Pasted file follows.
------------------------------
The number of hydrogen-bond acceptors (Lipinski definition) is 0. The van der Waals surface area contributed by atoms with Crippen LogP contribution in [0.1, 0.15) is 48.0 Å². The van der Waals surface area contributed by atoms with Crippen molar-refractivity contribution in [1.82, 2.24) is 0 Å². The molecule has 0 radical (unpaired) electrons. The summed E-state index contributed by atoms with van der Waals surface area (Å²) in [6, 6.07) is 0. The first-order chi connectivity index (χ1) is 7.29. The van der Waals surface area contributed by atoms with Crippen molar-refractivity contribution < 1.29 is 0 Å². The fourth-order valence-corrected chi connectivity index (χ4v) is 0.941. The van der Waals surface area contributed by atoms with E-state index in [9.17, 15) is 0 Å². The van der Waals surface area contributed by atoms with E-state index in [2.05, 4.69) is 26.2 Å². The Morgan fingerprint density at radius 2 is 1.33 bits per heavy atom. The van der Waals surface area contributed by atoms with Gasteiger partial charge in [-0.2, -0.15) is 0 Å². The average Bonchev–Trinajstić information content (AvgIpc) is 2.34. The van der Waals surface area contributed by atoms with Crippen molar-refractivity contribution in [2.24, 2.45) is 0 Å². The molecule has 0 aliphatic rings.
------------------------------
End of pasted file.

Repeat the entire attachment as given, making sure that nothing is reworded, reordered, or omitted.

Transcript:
The number of hydrogen-bond acceptors (Lipinski definition) is 0. The van der Waals surface area contributed by atoms with Crippen LogP contribution in [0.1, 0.15) is 48.0 Å². The van der Waals surface area contributed by atoms with Crippen molar-refractivity contribution in [1.82, 2.24) is 0 Å². The molecule has 0 radical (unpaired) electrons. The summed E-state index contributed by atoms with van der Waals surface area (Å²) in [6, 6.07) is 0. The first-order chi connectivity index (χ1) is 7.29. The van der Waals surface area contributed by atoms with Crippen molar-refractivity contribution < 1.29 is 0 Å². The fourth-order valence-corrected chi connectivity index (χ4v) is 0.941. The van der Waals surface area contributed by atoms with E-state index in [9.17, 15) is 0 Å². The van der Waals surface area contributed by atoms with E-state index in [2.05, 4.69) is 26.2 Å². The Morgan fingerprint density at radius 2 is 1.33 bits per heavy atom. The van der Waals surface area contributed by atoms with Gasteiger partial charge in [-0.2, -0.15) is 0 Å². The average Bonchev–Trinajstić information content (AvgIpc) is 2.34. The van der Waals surface area contributed by atoms with Crippen molar-refractivity contribution in [2.24, 2.45) is 0 Å². The molecule has 0 aliphatic rings.